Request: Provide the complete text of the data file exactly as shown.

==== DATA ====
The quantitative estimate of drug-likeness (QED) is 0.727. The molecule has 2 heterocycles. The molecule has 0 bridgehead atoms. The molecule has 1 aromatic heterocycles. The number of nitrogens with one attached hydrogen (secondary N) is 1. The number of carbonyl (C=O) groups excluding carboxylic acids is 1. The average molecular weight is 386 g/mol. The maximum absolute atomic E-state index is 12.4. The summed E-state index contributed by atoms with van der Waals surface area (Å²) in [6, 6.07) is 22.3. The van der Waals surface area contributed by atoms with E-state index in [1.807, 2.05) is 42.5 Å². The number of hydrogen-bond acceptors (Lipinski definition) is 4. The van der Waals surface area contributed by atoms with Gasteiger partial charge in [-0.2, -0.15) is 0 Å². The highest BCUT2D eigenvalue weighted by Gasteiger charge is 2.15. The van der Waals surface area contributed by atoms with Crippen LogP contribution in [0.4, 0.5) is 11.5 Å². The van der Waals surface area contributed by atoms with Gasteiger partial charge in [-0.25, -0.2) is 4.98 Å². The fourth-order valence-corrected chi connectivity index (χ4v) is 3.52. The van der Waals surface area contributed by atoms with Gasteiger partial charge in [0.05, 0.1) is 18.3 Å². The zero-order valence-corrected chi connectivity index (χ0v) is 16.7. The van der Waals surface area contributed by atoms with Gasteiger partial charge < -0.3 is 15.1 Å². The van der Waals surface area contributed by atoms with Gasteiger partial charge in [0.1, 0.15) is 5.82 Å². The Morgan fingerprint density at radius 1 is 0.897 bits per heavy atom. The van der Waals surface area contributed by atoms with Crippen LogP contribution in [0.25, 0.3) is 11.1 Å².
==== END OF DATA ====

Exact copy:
The quantitative estimate of drug-likeness (QED) is 0.727. The molecule has 2 heterocycles. The molecule has 0 bridgehead atoms. The molecule has 1 aromatic heterocycles. The number of nitrogens with one attached hydrogen (secondary N) is 1. The number of carbonyl (C=O) groups excluding carboxylic acids is 1. The average molecular weight is 386 g/mol. The maximum absolute atomic E-state index is 12.4. The summed E-state index contributed by atoms with van der Waals surface area (Å²) in [6, 6.07) is 22.3. The van der Waals surface area contributed by atoms with E-state index in [1.807, 2.05) is 42.5 Å². The number of hydrogen-bond acceptors (Lipinski definition) is 4. The van der Waals surface area contributed by atoms with Gasteiger partial charge in [-0.2, -0.15) is 0 Å². The highest BCUT2D eigenvalue weighted by Gasteiger charge is 2.15. The van der Waals surface area contributed by atoms with Crippen LogP contribution in [0.4, 0.5) is 11.5 Å². The van der Waals surface area contributed by atoms with Gasteiger partial charge in [-0.25, -0.2) is 4.98 Å². The fourth-order valence-corrected chi connectivity index (χ4v) is 3.52. The van der Waals surface area contributed by atoms with Gasteiger partial charge in [0.05, 0.1) is 18.3 Å². The zero-order valence-corrected chi connectivity index (χ0v) is 16.7. The van der Waals surface area contributed by atoms with Gasteiger partial charge < -0.3 is 15.1 Å². The van der Waals surface area contributed by atoms with Gasteiger partial charge in [0.1, 0.15) is 5.82 Å². The Morgan fingerprint density at radius 1 is 0.897 bits per heavy atom. The van der Waals surface area contributed by atoms with Crippen LogP contribution in [0.25, 0.3) is 11.1 Å².